|The wall straight ahead is were many lost their lives.|
|One of several living quarters of the Nazi's residing in Terezín. Included in their quarters |
was a massive swimming pool, a tennis court, and a cinema to name a few of their many perks...
|The cellblock courtyard. The far left-hand corner is where all three of the men lived.|
|The entrance into the cellblock. |
Note the guard tower, and imagine how visible everyone would be from there.
|One half of one of the larger rooms. |
Note the sunroof, which sounds nice in theory, but imagine how hot it would get in
the summer in addition to all the body heat from so many people in such a small space.
|The isolation cells|
Below is part of the film we viewed at the museum in the larger fortress. It is called Propaganda, and and features many clips that were used to spread the idea of the "excellent living conditions" provided to the Jewish people living in these ghettos. Parts of this film were discovered many years after the Camp was closed. It featured a lot of the artwork created by prisoners during their time in Terezín. After the film screening, we were given a few minutes to walk around the museum. Here we saw a collection of identification cards, and other personal belongings that were collected from those who lived in Terezín. Now when I say 'collection' I mean they were small samples - nothing like the displays I'm told you'd find at Auschwitz.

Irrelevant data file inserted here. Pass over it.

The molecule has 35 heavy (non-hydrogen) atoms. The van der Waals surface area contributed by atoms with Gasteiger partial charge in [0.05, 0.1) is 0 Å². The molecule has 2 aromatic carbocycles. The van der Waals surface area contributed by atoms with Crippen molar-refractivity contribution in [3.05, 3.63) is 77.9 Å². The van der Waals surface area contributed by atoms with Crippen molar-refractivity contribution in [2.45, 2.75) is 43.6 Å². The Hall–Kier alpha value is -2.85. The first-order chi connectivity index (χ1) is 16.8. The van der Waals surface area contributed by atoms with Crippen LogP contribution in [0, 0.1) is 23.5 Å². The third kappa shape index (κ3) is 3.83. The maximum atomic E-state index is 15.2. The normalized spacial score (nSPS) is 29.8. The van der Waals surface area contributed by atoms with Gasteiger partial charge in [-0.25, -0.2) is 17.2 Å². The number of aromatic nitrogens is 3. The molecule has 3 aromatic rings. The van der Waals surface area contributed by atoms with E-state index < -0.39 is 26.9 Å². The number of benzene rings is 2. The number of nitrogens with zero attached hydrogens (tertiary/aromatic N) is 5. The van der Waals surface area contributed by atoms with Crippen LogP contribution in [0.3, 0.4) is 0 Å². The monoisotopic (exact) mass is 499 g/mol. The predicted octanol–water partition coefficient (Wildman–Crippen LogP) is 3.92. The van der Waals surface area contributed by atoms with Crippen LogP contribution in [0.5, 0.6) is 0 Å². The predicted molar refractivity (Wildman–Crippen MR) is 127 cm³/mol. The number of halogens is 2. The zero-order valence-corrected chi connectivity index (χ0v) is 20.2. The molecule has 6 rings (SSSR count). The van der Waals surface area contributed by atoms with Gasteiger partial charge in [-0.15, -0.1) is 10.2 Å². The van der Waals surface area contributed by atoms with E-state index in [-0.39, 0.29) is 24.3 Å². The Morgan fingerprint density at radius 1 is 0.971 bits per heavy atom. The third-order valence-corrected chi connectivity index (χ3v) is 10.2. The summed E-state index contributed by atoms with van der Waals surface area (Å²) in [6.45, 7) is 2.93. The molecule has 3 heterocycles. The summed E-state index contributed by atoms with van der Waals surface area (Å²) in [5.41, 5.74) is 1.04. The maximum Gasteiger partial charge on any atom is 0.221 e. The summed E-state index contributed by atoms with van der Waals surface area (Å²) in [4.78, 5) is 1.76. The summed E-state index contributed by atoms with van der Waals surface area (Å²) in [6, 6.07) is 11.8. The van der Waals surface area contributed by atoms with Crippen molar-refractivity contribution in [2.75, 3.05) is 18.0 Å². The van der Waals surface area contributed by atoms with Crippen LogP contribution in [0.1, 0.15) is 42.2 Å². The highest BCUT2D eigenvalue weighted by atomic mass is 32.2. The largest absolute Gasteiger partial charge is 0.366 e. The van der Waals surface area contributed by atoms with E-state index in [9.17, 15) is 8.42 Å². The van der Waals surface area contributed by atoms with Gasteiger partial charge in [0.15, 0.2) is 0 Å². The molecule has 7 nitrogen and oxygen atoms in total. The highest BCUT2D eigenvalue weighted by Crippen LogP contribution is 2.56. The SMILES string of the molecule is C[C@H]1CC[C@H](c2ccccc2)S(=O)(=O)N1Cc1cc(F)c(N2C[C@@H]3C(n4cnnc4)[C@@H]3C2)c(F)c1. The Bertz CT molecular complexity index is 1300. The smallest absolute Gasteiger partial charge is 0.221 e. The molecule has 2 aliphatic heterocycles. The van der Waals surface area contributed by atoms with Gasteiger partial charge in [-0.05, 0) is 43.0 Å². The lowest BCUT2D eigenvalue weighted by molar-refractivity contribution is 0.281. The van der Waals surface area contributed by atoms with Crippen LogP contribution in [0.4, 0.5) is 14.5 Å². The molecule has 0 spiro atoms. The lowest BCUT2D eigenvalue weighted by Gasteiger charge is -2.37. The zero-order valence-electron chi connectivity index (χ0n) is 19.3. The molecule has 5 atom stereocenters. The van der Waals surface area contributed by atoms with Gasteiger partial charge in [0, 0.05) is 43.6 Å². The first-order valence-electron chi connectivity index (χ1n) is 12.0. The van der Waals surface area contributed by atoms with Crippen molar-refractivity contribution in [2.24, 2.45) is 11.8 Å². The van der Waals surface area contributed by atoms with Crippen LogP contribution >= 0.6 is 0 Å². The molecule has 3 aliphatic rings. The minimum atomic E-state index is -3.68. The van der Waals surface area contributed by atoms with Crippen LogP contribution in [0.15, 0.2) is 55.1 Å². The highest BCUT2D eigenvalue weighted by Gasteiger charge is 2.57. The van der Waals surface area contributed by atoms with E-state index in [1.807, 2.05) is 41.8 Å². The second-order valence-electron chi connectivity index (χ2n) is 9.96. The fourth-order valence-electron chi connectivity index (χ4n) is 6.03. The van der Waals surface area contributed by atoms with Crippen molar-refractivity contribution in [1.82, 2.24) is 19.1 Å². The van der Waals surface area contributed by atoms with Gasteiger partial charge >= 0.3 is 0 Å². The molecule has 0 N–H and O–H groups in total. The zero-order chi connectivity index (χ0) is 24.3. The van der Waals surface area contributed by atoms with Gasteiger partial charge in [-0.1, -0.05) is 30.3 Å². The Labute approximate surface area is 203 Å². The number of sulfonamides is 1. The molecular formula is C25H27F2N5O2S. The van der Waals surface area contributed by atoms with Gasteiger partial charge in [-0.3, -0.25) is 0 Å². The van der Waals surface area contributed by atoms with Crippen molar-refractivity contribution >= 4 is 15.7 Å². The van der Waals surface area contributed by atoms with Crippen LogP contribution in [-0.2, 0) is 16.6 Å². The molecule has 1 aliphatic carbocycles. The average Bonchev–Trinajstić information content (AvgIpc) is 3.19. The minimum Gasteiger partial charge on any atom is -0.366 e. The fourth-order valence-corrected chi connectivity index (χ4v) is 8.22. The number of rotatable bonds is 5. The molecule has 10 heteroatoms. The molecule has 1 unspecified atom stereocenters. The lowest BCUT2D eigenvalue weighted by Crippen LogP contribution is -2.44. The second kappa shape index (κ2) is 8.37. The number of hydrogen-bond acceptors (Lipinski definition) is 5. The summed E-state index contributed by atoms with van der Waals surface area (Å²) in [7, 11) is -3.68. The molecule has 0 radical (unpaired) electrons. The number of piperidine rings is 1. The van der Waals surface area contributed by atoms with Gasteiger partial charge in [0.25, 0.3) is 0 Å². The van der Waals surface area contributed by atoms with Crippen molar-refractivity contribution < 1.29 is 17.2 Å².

The second stop was a former residence. This is now a museum also. Along with the recreations of the rooms, there were displays of newspapers and journals, music, paintings and other artwork created during the Camp's operation. It was pretty incredible to see. Some of what was on display was similar to what I had witnessed during my visit to the Old Jewish Town in Prague that same morning.
The final stop was to Terezín's crematorium. I don't really know how to describe this. Pictures were not allowed inside, and I was kind of okay with not capturing it. There was a small group of offices inside, one of which was used as an examination room were autoposies were performed. But, as the Nazi's didn't have the funds to do this, they were often carried out by those imprisoned. To give you a better understand of just how brutal this was, it took 15 minutes to kill around 200 people using chemical asphyxiation. But to really drive it home, it took 2 hours to burn just 1 body. Think about the kind of operation required here. Additionally, we were told that often women's hair was used to make clothing, and the bones and fat from the deceased were used to make soap. I find it odd that it was believed that Jewish people were of no use, but that their body parts were an acceptable, dare I say, ingredient. Again, I don't understand how this was a thing - especially how recent it took place.
|The outside of the crematorium|
|Graves upon graves...|
|In the far background are some of the mass unidentified graves.|
-the Orange Canadian